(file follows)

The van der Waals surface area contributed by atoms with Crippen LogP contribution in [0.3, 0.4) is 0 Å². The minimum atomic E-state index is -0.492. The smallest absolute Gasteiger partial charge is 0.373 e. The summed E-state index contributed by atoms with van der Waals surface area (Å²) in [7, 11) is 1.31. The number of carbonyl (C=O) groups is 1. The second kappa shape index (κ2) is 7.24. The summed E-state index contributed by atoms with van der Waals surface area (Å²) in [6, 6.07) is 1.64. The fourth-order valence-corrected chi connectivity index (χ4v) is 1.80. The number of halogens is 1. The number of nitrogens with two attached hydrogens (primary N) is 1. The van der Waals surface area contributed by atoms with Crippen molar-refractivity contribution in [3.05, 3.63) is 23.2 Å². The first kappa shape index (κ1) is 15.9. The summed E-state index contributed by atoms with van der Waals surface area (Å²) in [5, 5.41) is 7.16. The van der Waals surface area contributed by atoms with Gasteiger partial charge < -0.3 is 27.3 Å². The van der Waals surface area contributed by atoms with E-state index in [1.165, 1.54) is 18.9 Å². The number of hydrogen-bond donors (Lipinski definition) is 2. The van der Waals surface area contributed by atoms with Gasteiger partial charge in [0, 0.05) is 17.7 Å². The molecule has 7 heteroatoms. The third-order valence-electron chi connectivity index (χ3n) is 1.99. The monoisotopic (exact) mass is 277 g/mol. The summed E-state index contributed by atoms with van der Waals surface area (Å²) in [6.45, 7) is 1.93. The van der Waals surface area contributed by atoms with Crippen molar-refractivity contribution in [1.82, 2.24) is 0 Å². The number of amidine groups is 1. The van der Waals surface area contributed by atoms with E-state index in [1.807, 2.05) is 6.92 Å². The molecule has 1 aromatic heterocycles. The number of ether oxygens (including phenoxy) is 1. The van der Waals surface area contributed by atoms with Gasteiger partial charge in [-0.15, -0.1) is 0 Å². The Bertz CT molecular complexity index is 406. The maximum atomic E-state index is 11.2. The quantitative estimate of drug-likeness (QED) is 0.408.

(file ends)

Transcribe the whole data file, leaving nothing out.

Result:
The van der Waals surface area contributed by atoms with Crippen LogP contribution in [0.3, 0.4) is 0 Å². The minimum atomic E-state index is -0.492. The smallest absolute Gasteiger partial charge is 0.373 e. The summed E-state index contributed by atoms with van der Waals surface area (Å²) in [7, 11) is 1.31. The number of carbonyl (C=O) groups is 1. The second kappa shape index (κ2) is 7.24. The summed E-state index contributed by atoms with van der Waals surface area (Å²) in [6, 6.07) is 1.64. The fourth-order valence-corrected chi connectivity index (χ4v) is 1.80. The number of halogens is 1. The number of nitrogens with two attached hydrogens (primary N) is 1. The van der Waals surface area contributed by atoms with Crippen molar-refractivity contribution in [3.05, 3.63) is 23.2 Å². The first kappa shape index (κ1) is 15.9. The summed E-state index contributed by atoms with van der Waals surface area (Å²) in [5, 5.41) is 7.16. The van der Waals surface area contributed by atoms with Gasteiger partial charge < -0.3 is 27.3 Å². The van der Waals surface area contributed by atoms with E-state index in [1.165, 1.54) is 18.9 Å². The number of hydrogen-bond donors (Lipinski definition) is 2. The van der Waals surface area contributed by atoms with Gasteiger partial charge in [0, 0.05) is 17.7 Å². The molecule has 7 heteroatoms. The third-order valence-electron chi connectivity index (χ3n) is 1.99. The monoisotopic (exact) mass is 277 g/mol. The summed E-state index contributed by atoms with van der Waals surface area (Å²) in [6.45, 7) is 1.93. The van der Waals surface area contributed by atoms with Crippen molar-refractivity contribution in [1.82, 2.24) is 0 Å². The number of amidine groups is 1. The van der Waals surface area contributed by atoms with E-state index in [1.807, 2.05) is 6.92 Å². The molecule has 1 aromatic heterocycles. The number of ether oxygens (including phenoxy) is 1. The van der Waals surface area contributed by atoms with Gasteiger partial charge in [-0.15, -0.1) is 0 Å². The Bertz CT molecular complexity index is 406. The maximum atomic E-state index is 11.2. The quantitative estimate of drug-likeness (QED) is 0.408.